News / Africa

Liberian Voters Reject Proposed Referendum

Liberian voters have rejected four proposed changes to the constitution, including one that would have delayed next month's presidential poll.

Liberian lawmakers had proposed moving national elections back one month, from October 11 to November 8, to avoid the country's rainy season.  

But the electoral commission announced Wednesday that voters rejected that proposed delay along with three other changes to the constitution in last week's referendum.  None of the proposed amendments won the two-thirds majority needed to pass.

The outcome is seen as a victory for the top opposition party, the Congress for Democratic Change (CDC), which called for a boycott of the referendum.

CDC official Steve Cooper said the process was flawed. "We saw the need for our members to stay away from the process. We don't trust the process. We don't trust the National Elections Commission authorities," Cooper stated. "That is why we keep calling for a change in the leadership of the National Elections Commission.  We have no regrets in telling our people to boycott the referendum.  We are happy that Liberians were able to say no to all of the proposed changes."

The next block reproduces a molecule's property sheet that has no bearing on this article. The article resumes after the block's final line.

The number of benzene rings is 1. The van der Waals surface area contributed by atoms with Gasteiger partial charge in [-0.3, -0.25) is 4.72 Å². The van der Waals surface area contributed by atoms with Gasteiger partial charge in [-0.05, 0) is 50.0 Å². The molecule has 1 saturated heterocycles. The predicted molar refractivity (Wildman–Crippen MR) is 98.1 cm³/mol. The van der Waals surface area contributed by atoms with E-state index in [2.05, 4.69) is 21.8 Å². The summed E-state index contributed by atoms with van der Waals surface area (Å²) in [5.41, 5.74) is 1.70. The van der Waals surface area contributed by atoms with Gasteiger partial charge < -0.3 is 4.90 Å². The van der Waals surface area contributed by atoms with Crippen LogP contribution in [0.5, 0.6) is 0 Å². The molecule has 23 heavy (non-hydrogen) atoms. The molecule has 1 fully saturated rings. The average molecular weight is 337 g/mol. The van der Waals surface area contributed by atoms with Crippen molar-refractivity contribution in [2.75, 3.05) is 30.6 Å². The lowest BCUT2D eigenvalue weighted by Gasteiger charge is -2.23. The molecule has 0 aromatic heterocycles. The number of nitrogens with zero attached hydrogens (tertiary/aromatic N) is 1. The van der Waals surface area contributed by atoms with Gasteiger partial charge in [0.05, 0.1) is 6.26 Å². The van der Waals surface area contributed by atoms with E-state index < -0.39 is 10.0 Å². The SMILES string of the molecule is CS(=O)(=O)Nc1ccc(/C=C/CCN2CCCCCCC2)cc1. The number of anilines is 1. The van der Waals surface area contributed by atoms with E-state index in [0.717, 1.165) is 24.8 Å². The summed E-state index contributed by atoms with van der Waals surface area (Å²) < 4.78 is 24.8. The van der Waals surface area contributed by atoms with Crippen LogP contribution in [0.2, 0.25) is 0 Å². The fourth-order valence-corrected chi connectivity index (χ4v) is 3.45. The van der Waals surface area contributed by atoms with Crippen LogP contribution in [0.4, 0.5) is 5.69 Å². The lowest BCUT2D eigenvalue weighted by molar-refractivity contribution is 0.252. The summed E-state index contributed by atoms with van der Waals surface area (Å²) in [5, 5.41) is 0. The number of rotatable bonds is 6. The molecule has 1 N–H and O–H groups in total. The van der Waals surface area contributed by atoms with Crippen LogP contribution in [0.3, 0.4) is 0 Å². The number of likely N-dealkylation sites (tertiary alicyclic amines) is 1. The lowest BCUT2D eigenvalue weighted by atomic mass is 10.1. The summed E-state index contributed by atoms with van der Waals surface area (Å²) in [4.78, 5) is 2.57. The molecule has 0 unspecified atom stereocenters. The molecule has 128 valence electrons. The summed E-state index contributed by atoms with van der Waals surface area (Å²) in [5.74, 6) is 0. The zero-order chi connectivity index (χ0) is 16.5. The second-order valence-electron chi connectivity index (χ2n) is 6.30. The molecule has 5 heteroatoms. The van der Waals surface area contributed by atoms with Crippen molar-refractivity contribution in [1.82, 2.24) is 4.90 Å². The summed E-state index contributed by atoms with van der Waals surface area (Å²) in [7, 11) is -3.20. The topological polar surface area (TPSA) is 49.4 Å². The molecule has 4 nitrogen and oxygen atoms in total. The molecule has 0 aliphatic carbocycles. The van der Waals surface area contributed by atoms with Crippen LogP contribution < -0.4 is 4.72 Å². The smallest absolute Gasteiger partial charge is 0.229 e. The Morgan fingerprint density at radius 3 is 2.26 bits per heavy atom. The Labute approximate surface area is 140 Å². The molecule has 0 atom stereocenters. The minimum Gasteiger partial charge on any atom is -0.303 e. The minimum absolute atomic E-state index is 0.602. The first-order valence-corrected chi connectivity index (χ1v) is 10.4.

Opposition leaders argued that certain provisions were designed to favor the ruling Unity Party, which supported all four reforms.

The most controversial amendment would have cut the number of consecutive years a presidential candidate must have resided in Liberia from 10 to five.  Opponents of that measure argued it would split the opposition vote by increasing the number of candidates and make it easier for President Ellen Johnson Sirleaf to win re-election.

Failure to pass this change could now mean that some would-be candidates are ineligible to run.

The other proposed constitutional changes would have increased the retirement age of Supreme Court judges and eliminated expensive run-off votes in legislative polls.